Medeiros’ energy is quirky and infectious, and shows an endearing side in “Count Your Blessings” (White Christmas, 1954). Moore is a lithe, playful dancer and performer, showing just a few of her best moments in numbers like “Isn’t This a Lovely Day?” (Top Hat, 1935) and “The Piccolino” (Top Hat, 1935) with Attmore.

Victoria Byrd and Joseph Medeiros in a scene from the York Theatre Company’s “Cheek to Cheek: Irving Berlin in Hollywood” now at Theater at St. Jean’s (Photo credit: Carol Rosegg)

Rousing dance numbers like “Drum Crazy” (Easter Parade, 1948) and “The Yam” (Carefree, 1938) show just how good these folks are on their feet, and traveling upward to a beautifully sung finale “Let’s Face the Music and Dance” (Follow the Fleet, 1936).

The scenic design by James Morgan prepares the stage perfectly for dancing, flanking the floor with simple flats upon which lighting designer Jason Kantrowitz and projection designer Brad Peterson cast beautiful hues and clever projections throughout the show, complementing the songs and their various moods. The enthusiastic band positively shimmers against the back wall, led by musical director and orchestrator David Hancock Turner at the piano. The costumes by Nicole Wee are elegant and classy but a bit muted for an evening of song and dance.

Jeremy Benton and Melanie Moore in a scene from the York Theatre Company’s “Cheek to Cheek: Irving Berlin in Hollywood” now at Theater at St. Jean’s (Photo credit: Carol Rosegg)

Perhaps the most disappointing aspect of the production is its restriction to Berlin’s movie music. With so much cherished Broadway music excluded, the audience is treated to some arguably less memorable songs from Berlin’s movie oeuvre. Nevertheless, nine Oscar nominations can’t be wrong, with a win for “White Christmas” to boot (regrettably this song was not performed by the company). Cheek to Cheek! Irving Berlin in Hollywood is a delightfully enjoyable evening of theater and is recommended.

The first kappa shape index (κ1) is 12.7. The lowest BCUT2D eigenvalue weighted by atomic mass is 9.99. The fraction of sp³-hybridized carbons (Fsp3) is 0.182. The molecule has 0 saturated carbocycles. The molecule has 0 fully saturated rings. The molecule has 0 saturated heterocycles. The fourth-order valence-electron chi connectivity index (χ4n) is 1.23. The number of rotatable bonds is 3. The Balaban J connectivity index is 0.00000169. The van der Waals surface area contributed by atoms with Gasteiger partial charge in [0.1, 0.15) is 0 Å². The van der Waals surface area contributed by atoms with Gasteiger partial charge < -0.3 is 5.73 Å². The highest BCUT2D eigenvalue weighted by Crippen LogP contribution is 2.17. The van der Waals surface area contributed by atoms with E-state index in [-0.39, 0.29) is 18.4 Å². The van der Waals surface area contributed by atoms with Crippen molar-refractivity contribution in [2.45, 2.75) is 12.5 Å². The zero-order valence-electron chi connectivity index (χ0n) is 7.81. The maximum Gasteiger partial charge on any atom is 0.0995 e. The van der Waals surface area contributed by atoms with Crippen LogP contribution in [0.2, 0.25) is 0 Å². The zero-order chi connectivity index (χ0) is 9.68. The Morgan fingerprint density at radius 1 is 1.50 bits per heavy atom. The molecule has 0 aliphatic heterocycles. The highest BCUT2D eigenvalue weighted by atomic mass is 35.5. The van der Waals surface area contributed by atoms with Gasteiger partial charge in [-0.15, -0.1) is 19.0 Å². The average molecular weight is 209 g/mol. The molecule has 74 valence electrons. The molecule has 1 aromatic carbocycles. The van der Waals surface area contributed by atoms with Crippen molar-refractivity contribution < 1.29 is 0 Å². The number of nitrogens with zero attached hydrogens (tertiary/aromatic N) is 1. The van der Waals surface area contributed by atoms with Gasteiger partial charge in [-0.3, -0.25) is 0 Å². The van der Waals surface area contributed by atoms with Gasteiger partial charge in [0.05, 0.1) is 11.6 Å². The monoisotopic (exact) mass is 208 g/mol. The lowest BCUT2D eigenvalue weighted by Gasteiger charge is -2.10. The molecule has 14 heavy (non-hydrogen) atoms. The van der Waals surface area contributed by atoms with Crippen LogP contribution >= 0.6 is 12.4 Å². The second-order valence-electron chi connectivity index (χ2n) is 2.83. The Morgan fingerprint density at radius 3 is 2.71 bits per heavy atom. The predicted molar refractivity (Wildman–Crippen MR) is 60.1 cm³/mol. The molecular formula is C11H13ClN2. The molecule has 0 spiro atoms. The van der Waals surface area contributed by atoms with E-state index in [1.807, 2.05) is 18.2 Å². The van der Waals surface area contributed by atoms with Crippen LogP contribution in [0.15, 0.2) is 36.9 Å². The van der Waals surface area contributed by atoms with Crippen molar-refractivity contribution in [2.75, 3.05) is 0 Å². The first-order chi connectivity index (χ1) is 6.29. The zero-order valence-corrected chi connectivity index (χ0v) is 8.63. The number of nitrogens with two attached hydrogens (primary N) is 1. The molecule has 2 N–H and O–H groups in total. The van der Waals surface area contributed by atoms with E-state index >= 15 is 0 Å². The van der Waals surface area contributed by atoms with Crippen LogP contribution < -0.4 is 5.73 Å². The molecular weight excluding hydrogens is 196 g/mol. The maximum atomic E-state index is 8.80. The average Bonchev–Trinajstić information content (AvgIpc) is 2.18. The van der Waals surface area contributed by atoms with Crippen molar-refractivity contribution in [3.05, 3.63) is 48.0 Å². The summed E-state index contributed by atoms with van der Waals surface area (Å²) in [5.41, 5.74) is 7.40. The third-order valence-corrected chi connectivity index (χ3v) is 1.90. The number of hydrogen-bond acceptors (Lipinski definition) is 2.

Cheek to Cheek: Irving Berlin in Hollywood (through January 2, 2022)

The York Theatre Company at the Theater at St. Jean’s

150 East 76th Street, between Lexington and Third Avenues, in Manhattan

For tickets call (212) 935-5820, write boxoffice@yorktheatre.org or visit https://www.ovationtix.com/trs/cal/34375/1635739200000

Running time: 80 minutes without an intermission

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Christopher
About Christopher "Caz" Caswell (51 Articles)
Christopher Caswell hails from Austin, Texas, but has called New York City his home for over three decades. Seasoned cabaret soloist, longest running member of the award-winning pops group "Uptown Express" and contributor to ManhattanDigest.com, he shares his view from the audience for TheaterScene.net. http://www.ChristopherCaswell.com
Contact: Website